• The timing of the firing of the web page onload event with respect to the loading of the content item using a frame can vary depending on the particular embodiment. Assume, for example, that the content item to be loaded using the frame is an advertisement. In some embodiments, such as where the web page includes mostly text, the web page onload event can be fired during the execution of a page script to load the advertisement into a frame or before the advertisement is loaded. In other embodiments, such as when there is another element on the page that is taking a relatively long time to load, such as a large image or multi-media item, the web page onload event can be fired after the advertisement has been loaded into the frame.
  • In various embodiments, content items, such as advertisements, loaded into a frame of a web page can utilize a “document.write” method of coding. In these embodiments, a nested frame approach can be used to reduce or mitigate compatibility issues, including a failure to load advertisements. For example, assume that a frame is loaded as an empty frame and, responsive to firing an onload event for the frame, a script is executed to load an advertisement utilizing document.write coding. Because a document.write statement that runs after the frame onload event has been fired will result in the browser creating a new document for the frame, the browser will again wait for the frame to load before it will fire the onload event for the web page. To avoid this dependency on the onload event while allowing advertisements to use document.write coding, in various embodiments, a second “nested” frame can be created within the frame on the web page, and the content item will be loaded into the second frame. The nested frame can be created without using document.write coding and, therefore, the browser will consider the outer frame complete for the purpose of firing a web page onload event.
  • FIG. 6 illustrates an example process 600 for utilizing nested frames in accordance with one or more embodiments. The process can be implemented in connection with any suitable hardware, software, firmware, or combination thereof. In at least some embodiments, the process can be implemented in software.
  • Block 602 creates an empty outer frame. This can be performed in any suitable way. For example, tree building module 116 can create a frame element with empty contents and enter the frame element into the DOM for the web page.
  • Block 604 fires an onload event for the outer frame. This can be performed in any suitable way. For example, the onload event for the outer frame can be fired when the element is entered into the DOM tree.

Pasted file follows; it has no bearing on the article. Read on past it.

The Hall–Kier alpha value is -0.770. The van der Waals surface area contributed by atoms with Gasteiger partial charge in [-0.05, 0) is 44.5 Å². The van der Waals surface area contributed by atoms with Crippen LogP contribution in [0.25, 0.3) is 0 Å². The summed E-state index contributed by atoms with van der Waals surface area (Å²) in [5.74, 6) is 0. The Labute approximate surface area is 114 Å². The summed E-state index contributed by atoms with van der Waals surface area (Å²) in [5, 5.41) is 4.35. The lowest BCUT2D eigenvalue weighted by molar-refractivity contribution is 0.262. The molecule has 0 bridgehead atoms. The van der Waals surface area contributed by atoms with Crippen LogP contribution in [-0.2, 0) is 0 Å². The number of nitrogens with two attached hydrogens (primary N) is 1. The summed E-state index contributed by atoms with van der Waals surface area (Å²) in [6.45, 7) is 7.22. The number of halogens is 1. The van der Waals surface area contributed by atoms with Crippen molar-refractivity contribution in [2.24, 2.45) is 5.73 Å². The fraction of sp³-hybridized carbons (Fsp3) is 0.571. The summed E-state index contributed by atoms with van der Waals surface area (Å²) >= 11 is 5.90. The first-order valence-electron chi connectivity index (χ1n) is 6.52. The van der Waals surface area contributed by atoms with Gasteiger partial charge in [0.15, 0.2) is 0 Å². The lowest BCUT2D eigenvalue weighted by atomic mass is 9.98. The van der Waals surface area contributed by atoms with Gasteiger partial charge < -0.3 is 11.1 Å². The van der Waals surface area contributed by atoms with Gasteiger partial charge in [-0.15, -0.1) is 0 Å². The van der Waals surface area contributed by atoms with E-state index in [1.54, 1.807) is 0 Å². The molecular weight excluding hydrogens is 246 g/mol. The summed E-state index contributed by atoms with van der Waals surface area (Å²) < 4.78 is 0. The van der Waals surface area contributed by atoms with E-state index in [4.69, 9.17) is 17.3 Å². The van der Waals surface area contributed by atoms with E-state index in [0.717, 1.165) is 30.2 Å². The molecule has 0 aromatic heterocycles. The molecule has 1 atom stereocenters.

• Next, block 606 creates an inner frame. This can be performed in any suitable way. For example, the firing of the onload event for the outer frame can trigger a page script including the following code:
  • innerFrame=document.createelement(“iframe”);
  • outerFrame.body.appendChild(innerFrame);
  • innerFrame.parent=outerFrame.parent
  • or something similar. The script can create or launch a nested, or inner frame within the first outer frame without delaying the onload event of the web page. The line of code “innerFrame.parent=outerFrame.parent” can ensure that when the advertisement or other content item references the parent of the frame, it will work as if the parent was the web page rather than a frame.
  • Block 608 loads the content item, such as an advertisement. This can be performed in any suitable way, examples of which are provided above.
  • With the foregoing examples of various embodiments for asynchronously loading content items for a web page in mind, consider the follow description of an example device that can be utilized to implement the embodiments described above.
  • Example Device
  • FIG. 7 is a block diagram of an example device 700 that can be used to implement one or more embodiments. In one or more embodiments, device 700 can be implemented as a client device, such as client device 102 in FIG. 1.
  • Device 700 includes input device 702 that may include Internet Protocol (IP) input devices as well as other input devices, such as a keyboard. Device 700 further includes communication interface 704 that can be implemented as any one or more of a wireless interface, any type of network interface, and as any other type of communication interface. A network interface provides a connection between device 700 and a communication network by which other electronic and computing devices can communicate data with device 700. A wireless interface can enable device 700 to operate as a mobile device for wireless communications.